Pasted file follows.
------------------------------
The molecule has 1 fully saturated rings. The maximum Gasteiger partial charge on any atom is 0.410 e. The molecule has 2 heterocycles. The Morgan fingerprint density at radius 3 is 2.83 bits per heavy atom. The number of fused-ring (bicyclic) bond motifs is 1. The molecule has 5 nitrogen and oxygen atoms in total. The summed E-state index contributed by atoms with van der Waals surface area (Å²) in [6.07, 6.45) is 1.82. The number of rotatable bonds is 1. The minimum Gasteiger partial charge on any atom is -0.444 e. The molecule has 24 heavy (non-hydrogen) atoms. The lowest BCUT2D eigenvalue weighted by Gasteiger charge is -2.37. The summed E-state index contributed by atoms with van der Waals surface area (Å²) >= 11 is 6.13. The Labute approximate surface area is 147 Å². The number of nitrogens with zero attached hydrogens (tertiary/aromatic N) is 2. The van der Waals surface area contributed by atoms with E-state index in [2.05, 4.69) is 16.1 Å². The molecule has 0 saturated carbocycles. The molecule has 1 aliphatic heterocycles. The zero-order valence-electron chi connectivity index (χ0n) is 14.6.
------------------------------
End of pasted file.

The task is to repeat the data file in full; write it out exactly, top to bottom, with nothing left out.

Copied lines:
The molecule has 1 fully saturated rings. The maximum Gasteiger partial charge on any atom is 0.410 e. The molecule has 2 heterocycles. The Morgan fingerprint density at radius 3 is 2.83 bits per heavy atom. The number of fused-ring (bicyclic) bond motifs is 1. The molecule has 5 nitrogen and oxygen atoms in total. The summed E-state index contributed by atoms with van der Waals surface area (Å²) in [6.07, 6.45) is 1.82. The number of rotatable bonds is 1. The minimum Gasteiger partial charge on any atom is -0.444 e. The molecule has 24 heavy (non-hydrogen) atoms. The lowest BCUT2D eigenvalue weighted by Gasteiger charge is -2.37. The summed E-state index contributed by atoms with van der Waals surface area (Å²) >= 11 is 6.13. The Labute approximate surface area is 147 Å². The number of nitrogens with zero attached hydrogens (tertiary/aromatic N) is 2. The van der Waals surface area contributed by atoms with E-state index in [2.05, 4.69) is 16.1 Å². The molecule has 0 saturated carbocycles. The molecule has 1 aliphatic heterocycles. The zero-order valence-electron chi connectivity index (χ0n) is 14.6.